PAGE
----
Intended for healthcare professionals

Letters Regulation of electronic cigarettes

EU Tobacco Products Directive trumps debate on regulation of electronic cigarettes

BMJ 2014; 349 doi: (Published 30 September 2014) Cite this as: BMJ 2014;349:g5897
  1. Jonathan H Bagley, lecturer in mathematics1
  1. 1School of Mathematics, University of Manchester, Manchester, UK
  1. Jonathan.Bagley{at}

With reference to Ashton’s editorial on the regulation of electronic cigarettes,1 all the debates currently taking place are academic because the UK government is obliged in 2016 to adopt the European Union Tobacco Products Directive into UK law.

Two of the most important of the many restrictions placed on electronic cigarettes by the directive are that the liquid strength of nicotine is to be restricted to 2% and refillable devices are to be permitted only when there is no possibility of leakage. However, around a quarter of current vapers, those who previously smoked 20 or more cigarettes a day, choose stronger liquids than 2% nicotine. In addition, guaranteeing no possibility of leakage of refillable devices is impossible, and so all refillable devices currently on sale will be banned.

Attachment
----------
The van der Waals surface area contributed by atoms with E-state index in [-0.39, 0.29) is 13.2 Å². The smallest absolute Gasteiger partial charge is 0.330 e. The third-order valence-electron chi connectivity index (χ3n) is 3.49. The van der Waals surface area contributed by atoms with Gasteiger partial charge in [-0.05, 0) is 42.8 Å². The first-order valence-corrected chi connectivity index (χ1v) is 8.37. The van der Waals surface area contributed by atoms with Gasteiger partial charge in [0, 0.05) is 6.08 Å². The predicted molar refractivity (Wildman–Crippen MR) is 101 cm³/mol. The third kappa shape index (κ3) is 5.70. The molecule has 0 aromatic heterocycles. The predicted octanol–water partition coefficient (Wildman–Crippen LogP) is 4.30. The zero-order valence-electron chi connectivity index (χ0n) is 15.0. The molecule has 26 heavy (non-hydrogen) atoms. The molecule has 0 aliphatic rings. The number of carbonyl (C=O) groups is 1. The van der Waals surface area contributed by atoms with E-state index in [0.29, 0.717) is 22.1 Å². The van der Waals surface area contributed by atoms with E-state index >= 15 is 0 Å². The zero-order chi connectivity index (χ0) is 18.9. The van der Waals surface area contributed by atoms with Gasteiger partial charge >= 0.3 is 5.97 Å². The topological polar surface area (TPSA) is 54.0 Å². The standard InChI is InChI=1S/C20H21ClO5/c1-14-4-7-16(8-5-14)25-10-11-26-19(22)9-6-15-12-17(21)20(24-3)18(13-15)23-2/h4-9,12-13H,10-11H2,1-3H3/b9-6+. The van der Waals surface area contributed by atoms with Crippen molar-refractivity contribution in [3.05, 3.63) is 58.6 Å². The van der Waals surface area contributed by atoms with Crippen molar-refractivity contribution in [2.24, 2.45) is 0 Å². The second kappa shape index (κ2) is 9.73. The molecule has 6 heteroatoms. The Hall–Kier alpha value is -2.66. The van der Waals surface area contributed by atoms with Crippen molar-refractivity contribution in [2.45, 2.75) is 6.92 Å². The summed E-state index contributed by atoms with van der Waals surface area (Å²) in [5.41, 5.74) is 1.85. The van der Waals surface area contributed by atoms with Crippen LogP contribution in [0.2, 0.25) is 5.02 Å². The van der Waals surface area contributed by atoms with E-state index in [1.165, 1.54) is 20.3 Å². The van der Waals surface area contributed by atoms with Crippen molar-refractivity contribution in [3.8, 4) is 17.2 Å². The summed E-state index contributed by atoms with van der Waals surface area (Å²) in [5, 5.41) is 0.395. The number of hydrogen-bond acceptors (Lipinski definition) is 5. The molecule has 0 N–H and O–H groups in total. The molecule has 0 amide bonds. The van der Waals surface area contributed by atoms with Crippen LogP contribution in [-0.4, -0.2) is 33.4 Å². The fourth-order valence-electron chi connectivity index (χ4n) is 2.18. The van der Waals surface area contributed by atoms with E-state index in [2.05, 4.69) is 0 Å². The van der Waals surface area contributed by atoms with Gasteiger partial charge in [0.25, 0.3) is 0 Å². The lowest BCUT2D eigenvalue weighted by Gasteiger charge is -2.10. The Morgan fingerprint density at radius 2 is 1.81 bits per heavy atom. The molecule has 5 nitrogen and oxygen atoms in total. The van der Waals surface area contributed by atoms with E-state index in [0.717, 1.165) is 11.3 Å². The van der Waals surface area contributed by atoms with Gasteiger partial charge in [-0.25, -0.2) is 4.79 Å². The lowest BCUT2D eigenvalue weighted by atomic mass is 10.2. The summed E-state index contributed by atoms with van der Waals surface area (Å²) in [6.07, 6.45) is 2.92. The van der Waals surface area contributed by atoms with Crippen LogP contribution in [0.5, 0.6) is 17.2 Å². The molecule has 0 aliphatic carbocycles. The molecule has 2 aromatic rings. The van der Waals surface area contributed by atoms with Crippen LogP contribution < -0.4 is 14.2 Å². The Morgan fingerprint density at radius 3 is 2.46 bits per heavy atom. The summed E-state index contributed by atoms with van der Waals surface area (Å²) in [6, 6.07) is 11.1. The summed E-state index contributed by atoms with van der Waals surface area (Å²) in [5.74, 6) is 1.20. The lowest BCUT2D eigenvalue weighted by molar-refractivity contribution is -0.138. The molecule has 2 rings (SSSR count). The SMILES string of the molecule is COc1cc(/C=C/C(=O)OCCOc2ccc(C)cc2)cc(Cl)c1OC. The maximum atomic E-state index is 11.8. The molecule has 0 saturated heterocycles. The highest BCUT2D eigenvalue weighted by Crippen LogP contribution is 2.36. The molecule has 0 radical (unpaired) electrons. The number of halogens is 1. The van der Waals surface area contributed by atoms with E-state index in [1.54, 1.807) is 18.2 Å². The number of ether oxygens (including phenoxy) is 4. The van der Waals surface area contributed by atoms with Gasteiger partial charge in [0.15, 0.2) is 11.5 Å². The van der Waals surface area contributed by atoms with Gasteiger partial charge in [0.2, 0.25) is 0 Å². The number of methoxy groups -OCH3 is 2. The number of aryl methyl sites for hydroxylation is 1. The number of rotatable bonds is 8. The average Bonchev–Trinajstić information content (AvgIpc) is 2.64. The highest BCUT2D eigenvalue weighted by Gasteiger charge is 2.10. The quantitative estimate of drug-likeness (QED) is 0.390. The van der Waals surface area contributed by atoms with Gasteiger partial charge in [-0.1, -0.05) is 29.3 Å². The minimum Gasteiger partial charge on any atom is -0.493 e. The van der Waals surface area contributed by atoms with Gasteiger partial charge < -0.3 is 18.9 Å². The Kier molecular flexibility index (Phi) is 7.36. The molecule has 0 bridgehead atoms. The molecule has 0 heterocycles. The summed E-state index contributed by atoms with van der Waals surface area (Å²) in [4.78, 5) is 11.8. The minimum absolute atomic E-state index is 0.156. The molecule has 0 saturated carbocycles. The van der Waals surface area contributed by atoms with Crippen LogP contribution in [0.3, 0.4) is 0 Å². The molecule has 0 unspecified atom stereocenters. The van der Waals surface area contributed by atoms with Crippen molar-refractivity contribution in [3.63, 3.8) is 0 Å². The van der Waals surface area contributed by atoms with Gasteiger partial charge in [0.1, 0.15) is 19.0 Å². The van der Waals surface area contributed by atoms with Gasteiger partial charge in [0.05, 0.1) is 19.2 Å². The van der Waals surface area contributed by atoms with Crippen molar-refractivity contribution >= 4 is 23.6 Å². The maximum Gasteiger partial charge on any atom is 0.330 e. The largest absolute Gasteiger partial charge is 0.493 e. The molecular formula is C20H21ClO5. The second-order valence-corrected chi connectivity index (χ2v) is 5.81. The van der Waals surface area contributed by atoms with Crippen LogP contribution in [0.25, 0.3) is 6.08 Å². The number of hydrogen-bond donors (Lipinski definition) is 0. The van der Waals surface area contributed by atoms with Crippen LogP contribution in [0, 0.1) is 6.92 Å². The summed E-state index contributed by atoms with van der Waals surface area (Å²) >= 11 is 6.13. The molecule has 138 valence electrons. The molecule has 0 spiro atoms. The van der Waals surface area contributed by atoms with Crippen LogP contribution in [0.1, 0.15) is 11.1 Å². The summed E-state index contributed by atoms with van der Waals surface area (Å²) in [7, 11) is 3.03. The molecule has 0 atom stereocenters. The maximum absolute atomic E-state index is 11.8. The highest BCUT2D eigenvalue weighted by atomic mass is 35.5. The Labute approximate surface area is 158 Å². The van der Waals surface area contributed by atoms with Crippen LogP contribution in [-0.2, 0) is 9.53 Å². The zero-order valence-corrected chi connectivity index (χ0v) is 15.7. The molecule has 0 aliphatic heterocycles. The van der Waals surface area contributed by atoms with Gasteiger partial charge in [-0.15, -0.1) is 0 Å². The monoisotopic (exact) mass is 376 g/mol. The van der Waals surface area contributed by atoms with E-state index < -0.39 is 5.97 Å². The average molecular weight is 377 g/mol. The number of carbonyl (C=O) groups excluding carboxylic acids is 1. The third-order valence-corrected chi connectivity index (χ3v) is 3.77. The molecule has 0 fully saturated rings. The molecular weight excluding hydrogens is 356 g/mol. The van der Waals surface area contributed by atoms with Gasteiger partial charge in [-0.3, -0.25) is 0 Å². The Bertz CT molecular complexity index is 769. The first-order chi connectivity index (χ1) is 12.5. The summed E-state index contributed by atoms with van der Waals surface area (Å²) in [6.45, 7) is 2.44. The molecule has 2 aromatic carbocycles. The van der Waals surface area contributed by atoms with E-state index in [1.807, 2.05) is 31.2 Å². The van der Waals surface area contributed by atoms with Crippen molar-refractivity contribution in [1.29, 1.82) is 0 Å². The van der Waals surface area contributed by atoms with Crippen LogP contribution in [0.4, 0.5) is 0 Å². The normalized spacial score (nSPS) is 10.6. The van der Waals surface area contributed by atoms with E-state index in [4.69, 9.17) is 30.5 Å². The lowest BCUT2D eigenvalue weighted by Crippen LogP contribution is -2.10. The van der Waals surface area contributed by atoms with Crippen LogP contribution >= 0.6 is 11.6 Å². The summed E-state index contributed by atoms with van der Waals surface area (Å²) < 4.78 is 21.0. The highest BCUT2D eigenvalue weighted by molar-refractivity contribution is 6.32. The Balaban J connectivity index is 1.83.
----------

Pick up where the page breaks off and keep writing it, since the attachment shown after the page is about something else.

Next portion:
The inevitable consequence of the Tobacco Products Directive is that only disposable cartridge “cig-a-like” devices will be available. For the former smoker of 20 cigarettes a day, these cost about around £50 a week to run, compared with £8 for refillable devices using ready mixed liquid, or £3 using liquid mixed at home from 7.2% nicotine concentrate.

In view of the directive, the tobacco control industry can choose to be as generous, or vindictive, as it wishes towards vapers. The outcome will be the same.


Cite this as: BMJ 2014;349:g5897


  • Competing interests: None declared.